This is Part III of an ill-advised series of “field notes” from my experience as an unintentional gentrifier in Over-the-Rhine, Cincinnati, Ohio. Consider it the purging of my current thoughts on/observations about gentrification, urban economics, class, race, and $3.50 tacos. Three related posts are planned so far. There may be more to come. Or not.
Read Part I here.
Read Part II here.
I’m going to tell you a story about The McEwan Family Summer of 2018 that’s not really about the Summer of 2018. It’s really about gentrification.
I hope it illustrates the dynamic between the idea of “affordability” and the reality of affordability and what it means for the average resident of a changing neighborhood.
(The story is going to seem really all-about-me so read quickly until you get to the point.)
The story basically goes like this:
Last summer was amazing.
Last summer was amazing because the kids and I spent two or three glorious mornings a week at the neighborhood pool a few blocks away.
The pool is new and fun and convenient. We brought picnic lunches and ate $.50 popsicles. We made friends and my girls learned to swim (and I got more tanned than I’ve ever been in my life).
My kids still proudly wear their Rhinos swim team shirts on the regular. They display their race ribbons on their bedroom wall. And I’m told my daughter still makes frequent appearances in their promo video on Fountain Square.
The McEwan Family Summer of 2018 was, basically, The Summer Of Our Lives.
But, you see, going to the pool costs money.
We didn’t buy a pool pass the first year the pool opened and then we almost didn’t buy a pool pass last summer because it was too expensive. I just couldn’t justify spending so much money on a luxury like a pool pass.
But then, on a whim, I did something crazy. I emailed someone at 3CDC, who manages the pool, about the cost.
In my email, I gave a pretty detailed diatribe about how, basically, their income-based discounts were using faulty data.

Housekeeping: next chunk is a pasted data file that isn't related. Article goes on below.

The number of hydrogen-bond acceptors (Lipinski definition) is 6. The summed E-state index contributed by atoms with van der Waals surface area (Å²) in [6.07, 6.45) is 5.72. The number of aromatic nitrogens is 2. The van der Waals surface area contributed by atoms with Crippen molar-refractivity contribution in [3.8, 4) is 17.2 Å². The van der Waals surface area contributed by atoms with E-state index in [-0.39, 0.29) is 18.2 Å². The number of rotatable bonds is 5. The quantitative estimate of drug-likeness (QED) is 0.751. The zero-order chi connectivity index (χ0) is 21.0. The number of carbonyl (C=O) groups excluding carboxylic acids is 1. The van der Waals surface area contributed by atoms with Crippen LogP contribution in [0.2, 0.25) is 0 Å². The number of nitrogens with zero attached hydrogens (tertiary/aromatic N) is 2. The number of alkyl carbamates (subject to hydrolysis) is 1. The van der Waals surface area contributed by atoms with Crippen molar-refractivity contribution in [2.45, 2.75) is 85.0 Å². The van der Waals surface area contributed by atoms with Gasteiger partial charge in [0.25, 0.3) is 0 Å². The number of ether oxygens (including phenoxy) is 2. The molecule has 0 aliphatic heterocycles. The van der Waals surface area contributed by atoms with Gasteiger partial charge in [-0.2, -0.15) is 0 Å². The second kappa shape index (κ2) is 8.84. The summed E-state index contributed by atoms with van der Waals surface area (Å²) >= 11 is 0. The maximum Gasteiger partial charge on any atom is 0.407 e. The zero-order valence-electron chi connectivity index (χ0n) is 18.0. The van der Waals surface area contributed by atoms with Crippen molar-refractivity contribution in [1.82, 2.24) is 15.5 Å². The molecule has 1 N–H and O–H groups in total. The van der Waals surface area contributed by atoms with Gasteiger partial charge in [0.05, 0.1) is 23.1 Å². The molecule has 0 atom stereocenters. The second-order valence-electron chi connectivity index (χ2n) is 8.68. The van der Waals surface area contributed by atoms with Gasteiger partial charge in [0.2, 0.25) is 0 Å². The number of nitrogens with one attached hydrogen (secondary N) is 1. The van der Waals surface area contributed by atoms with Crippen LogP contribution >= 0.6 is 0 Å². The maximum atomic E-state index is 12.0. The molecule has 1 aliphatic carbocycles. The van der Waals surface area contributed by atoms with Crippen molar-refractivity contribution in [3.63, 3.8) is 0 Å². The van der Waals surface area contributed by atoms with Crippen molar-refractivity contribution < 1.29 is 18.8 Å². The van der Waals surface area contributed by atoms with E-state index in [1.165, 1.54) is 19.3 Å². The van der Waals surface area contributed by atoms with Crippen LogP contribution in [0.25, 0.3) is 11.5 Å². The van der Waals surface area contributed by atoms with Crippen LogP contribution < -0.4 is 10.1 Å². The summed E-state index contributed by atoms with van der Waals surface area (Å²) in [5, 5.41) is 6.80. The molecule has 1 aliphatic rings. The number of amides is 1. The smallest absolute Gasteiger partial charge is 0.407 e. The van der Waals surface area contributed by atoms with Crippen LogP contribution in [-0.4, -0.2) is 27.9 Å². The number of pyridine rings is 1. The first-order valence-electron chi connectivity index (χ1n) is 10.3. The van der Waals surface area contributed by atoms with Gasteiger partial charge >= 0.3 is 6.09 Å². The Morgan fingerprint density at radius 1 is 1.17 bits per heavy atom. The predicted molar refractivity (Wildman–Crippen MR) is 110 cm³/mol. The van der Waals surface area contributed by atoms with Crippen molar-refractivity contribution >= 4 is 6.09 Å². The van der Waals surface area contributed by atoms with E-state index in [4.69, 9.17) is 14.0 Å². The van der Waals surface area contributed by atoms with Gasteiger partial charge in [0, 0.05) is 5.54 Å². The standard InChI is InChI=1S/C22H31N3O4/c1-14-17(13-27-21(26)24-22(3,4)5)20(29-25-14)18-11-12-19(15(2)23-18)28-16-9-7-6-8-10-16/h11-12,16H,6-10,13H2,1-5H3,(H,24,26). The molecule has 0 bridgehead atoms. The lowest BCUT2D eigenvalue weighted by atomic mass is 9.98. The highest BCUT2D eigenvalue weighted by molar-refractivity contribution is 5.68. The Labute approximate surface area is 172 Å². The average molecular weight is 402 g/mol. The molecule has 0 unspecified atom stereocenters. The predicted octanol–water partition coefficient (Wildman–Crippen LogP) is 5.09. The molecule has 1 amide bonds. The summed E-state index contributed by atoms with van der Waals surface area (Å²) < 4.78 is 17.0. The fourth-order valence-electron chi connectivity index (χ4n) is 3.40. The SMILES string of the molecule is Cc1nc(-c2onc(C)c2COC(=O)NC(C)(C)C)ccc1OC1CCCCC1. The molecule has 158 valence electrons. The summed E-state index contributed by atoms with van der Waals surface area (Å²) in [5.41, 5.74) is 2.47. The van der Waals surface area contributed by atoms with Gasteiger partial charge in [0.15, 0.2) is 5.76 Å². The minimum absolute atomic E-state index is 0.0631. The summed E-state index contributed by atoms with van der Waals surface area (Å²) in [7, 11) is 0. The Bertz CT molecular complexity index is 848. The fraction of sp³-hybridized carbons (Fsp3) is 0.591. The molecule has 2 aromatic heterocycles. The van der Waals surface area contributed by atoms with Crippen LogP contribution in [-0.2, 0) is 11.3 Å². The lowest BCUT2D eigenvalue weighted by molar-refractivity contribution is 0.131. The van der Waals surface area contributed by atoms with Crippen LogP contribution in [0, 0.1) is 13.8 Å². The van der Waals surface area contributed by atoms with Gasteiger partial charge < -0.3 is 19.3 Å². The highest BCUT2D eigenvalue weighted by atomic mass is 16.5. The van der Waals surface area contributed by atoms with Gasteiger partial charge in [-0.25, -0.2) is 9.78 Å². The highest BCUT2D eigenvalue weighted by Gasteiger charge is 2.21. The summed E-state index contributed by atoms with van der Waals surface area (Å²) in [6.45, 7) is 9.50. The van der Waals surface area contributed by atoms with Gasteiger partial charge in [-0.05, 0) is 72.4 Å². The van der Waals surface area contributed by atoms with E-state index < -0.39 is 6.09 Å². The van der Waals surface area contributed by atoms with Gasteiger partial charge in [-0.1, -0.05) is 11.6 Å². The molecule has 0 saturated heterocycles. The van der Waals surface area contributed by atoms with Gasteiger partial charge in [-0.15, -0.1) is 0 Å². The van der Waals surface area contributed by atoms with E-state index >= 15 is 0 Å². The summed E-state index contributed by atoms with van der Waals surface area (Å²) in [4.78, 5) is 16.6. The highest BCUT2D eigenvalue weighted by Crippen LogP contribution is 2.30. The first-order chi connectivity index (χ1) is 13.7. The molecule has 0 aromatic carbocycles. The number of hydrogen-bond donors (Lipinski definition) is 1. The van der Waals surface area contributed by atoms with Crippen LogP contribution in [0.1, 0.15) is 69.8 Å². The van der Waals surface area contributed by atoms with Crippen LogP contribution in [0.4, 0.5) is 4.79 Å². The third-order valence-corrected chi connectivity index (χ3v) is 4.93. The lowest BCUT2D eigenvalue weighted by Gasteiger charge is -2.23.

I wrote about the rising (and inflated) cost of living in our zip code, the Average Median Income for a family in our area, The Economic Policy Institute’s cost of living estimates, and provided links to plenty of online data sets and information.
I told her that, all these things considered, they should change their scale and they should give me a discount.
So they gave me a discount.
Mostly (probably) to shut me up.
(Never go in against an INTJ on something like this. Trust me on that.)
So, thanks to 3CDC and my mother in-law (who ended up buying us the pass), we had an amazing summer.
Fast forward to 2019.
I was anxious to see how 3CDC would handle pool pass fees this year. Would they diversify the sliding scale to accommodate more income situations? Would they instate a resident discount for those living in the immediate area surrounding the pool?
Well, it turns out they did change one thing: they made it more expensive for larger families.
The market rate pool pass that was $310 last year (if I remember correctly) is now $395.
Okay, I get it.
I understand that my family of 6 takes up more space at the pool than a family of 3. And I understand that it’s expensive to operate such an awesome pool. But my critique from last year still stands–whatever numbers they are using to measure “affordability” are inaccurate and totally out of touch.
Basically: it’s ridiculous to put a family of 6 living off of $60k a year in the same income bracket as a single person living off of $60k and offer them the same percentage discount. No real income based scales work this way.
Here’s the thing about a $400 summer pool pass: most moderate income people don’t really have a $100 “fun budget” every month to spend at the pool and most certainly don’t have $400 just sitting in the bank to spend on a luxury item like a pool pass. In a working class family, every penny is budgeted and any extra income goes to things like a birthday present, socks and underwear for the growing 7 year-old, or a new pair of glasses for Mom.
These are what I call Average People.
They are people living somewhere between 50-100% of Average Median Income. They may have a few of the cultural markers of the middle-class like a college education or owning their own home, but they are closer to what we usually consider “working-class” than “middle-class” in their economic stability and flexible budget.
(For reference: in 2018, the AMI for the Cincinnati metro area was $78,300 for a family of four. And I found this article helpful in articulating the difference between what we usually call “middle-class” and “working-class.”)